The old statistical tables of over sixty years ago state the total number of looms then as 4,170. The recent census does not give this item, as there is now no special tax on looms; but it supplies information as to the number of workers in dress and textile fabrics, mostly, except tailors, engaged in weaving operations. These workers are 8,687 in number, of whom the greater part are Hindus; some are Muhammadans, others Christians. The ordinary weaving class are called Chaliyars.

The Ilavars and Chetties, some of the barber caste, and others engage in this work. At Kottar there are Muhammadan weavers who make a useful cotton check cloth, the coloured yam of which is of fast blue dye.

Besides these, mention may be made of the Silk-weavers, or Pattunulkar of Kottar, a remarkable colony from the Bombay side, some of whom speak, besides the vernacular Tamil, a language called in the census “Nagaram.” They weave silk cloths for the use of the wealthier class.

The Chalippars of Trevandrum, about 1,300 in number, are also colonists, from the Telugu country, retaining their own language, who fabricate a coarse kind of sacking for gunny bags from the strong fibre of Crotalaria juncea which might be much more extensively cultivated.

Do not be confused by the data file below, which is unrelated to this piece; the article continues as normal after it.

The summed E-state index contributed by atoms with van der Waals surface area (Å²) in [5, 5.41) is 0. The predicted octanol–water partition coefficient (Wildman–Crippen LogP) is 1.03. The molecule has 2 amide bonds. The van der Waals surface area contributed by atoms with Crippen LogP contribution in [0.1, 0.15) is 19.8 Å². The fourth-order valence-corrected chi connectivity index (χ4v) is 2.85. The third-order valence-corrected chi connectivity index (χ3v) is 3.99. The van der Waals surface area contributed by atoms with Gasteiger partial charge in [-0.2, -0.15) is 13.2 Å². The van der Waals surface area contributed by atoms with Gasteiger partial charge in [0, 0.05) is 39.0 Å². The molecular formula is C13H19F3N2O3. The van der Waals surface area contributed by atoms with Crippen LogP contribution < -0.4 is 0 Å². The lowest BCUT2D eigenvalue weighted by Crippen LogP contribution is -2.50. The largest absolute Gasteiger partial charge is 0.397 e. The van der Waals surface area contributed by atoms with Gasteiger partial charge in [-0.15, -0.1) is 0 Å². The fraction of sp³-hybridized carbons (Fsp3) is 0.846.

Much of the cloth produced is of a very coarse quality, consumed in the vicinity of the towns where it is made, and adapted only to native use as waist and head cloths, &c. The looms are very rude and simple in structure, and the common cloths are woven by boys. In such a loom we have seen a cheap cloth woven from No. 20 cotton yarn, in pieces each about four feet long and twenty-six inches wide, selling for five chuckrams. The material cost about 4½ chuckrams for each piece, leaving only half a chuckram profit Of these cloths three a day were woven.

At Valrampuram there is a village of Chailiyar weavers brought from farther south by Dewan Oominy Tamby, who founded it in 1808, and intended it for an important commercial town. There are two neat streets with about a hundred houses of one story each, thatched, with small verandahs at the front, in which women and girls may be seen busy winding the thread. In the centre of the street stands a row of cocoanut palms, and devil temples of Ammen and Agastier occupy prominent sites. T

he people are pleasant looking, and seem fairly comfortable; but few, either of the children or adults, can read, and only one female out of the whole number of this caste in Travancore. Inside each house are from two to four looms for plain cotton cloth, mostly rather coarse. Some cloth, however, is made of 50’s yarn dyed dark blue, but not fast colours; and even some of 6o’s, which is sold at 16 fanams (about 2½ rupees) for a piece nearly six yards in length and of good width.